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Stroke victims need more help

As an avid hockey player growing up in Minnesota, I was sad to learn of the stroke suffered by former Detroit Red Wings legend Gordie Howe last October. I am a vascular neurosurgeon and an associate professor in the University of Minnesota’s department of neurosurgery. Most of my research focuses on using stem cells for treating stroke.

My work made me particularly interested in Karen Bouffard’s Feb. 11 report, “Howe’s stroke treatment raises hope, questions,” on Howe’s trip to Mexico to receive an experimental therapy using mesenchymal stem cells to improve the outcome of his stroke.

Traveling outside the United States for experimental therapies has become more common as an increasing number of trials and therapies are introduced outside our borders because of the rigors associated with getting such trials approved by the FDA.

While this can be controversial, the severity of many diseases and patients’ desperation given our limited therapies for these diseases entices numerous people every year to do what Howe did. As Bouffard illustrates in her article, this topic is quite polarizing given patients’ needs for new therapies and the time and great expense associated with FDA-approved trials.

But let’s not focus on who is right or whether Howe’s improvement after his treatment is associated with the treatment he received versus the normal improvement associated with stroke within the first six months. I would rather draw your attention to the urgent need for developing new treatments for stroke.

As Gordie’s story illustrates, stroke dramatically impacts lives — in his case, the ability to walk and talk.

As Bouffard highlights, approximately 800,000 people a year in the U.S. have a stroke.

Among these, we treat less than 5 percent. Most people are shocked when they hear that 95 percent of strokes in the United States are not treated, but this is the reality.

Today in the United States and across the globe, stroke remains an epidemic. While most people either know a friend or family member who have had a stroke or have had one themselves, very little is being done about demanding change, demanding a cure. Perhaps because of stroke’s devastating impact on the ability to speak, there are very few “faces” of stroke.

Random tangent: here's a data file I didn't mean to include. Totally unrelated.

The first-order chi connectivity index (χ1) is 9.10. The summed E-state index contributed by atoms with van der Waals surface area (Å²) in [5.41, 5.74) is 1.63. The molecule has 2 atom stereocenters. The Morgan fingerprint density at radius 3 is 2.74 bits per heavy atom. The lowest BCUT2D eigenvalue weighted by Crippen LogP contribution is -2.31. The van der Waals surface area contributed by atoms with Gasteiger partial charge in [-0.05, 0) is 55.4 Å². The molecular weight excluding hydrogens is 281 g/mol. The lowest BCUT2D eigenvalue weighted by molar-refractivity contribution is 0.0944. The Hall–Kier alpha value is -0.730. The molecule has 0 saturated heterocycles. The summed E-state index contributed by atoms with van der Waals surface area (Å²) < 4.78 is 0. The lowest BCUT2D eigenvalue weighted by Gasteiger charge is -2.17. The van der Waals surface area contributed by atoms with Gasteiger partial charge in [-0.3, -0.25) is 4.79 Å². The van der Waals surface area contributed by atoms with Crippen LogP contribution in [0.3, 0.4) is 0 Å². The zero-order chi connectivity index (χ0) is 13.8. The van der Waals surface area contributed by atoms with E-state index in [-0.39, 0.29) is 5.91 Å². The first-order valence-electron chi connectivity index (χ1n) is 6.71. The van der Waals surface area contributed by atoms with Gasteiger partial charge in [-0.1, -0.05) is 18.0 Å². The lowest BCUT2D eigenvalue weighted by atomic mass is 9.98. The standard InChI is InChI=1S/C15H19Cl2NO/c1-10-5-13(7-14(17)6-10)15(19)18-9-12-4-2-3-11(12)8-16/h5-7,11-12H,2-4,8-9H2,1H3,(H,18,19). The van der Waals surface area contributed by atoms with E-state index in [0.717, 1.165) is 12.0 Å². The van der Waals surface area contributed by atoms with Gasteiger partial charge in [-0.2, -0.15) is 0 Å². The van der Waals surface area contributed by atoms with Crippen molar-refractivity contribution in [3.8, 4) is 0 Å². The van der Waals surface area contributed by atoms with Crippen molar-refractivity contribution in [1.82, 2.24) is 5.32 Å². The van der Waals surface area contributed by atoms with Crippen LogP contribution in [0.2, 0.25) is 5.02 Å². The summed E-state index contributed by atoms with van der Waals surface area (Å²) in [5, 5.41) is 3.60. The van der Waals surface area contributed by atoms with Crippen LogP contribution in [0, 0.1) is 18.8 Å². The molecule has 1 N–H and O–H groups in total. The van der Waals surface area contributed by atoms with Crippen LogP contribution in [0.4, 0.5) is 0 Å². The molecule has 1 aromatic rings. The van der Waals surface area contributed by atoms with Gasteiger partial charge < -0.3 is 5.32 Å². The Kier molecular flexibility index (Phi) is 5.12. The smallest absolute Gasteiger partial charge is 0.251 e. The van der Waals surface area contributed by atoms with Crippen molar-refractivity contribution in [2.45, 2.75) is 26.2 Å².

Thinking about other devastating diseases, it is easy to identify faces such as Michael J Fox (Parkinson’s disease), Christopher Reeve (spinal cord injury), and Magic Johnson (HIV/AIDS), but who is the face of stroke?

Traveling around Minnesota to talk about and advocate for stroke treatment, I am frequently asked, “If I have a stroke where should I go?” I find this an ironic question as in the majority of strokes, language is affected and even if people knew where to go, they frequently would not be able to communicate it. I firmly believe that if you want to ensure you will receive timely and aggressive therapy for stroke, we all need to rise up and advocate for change in the way stroke care is delivered and for much greater interest in and funding for stroke research.

My dream is that people around the world can rise up and insist that we do better for stroke victims, that we find a cure.

We need anyone who has been touched by stroke to advocate for better stroke education, for fundraising, and for research to find a cure.

Gordie, you were an inspiration to so many of us hockey players and today you are an inspiration for many who have suffered from stroke. You have given us a face of stroke. Thank you.

Dr. Andrew Grande, associate professor,

neurosurgery department,

University of Minnesota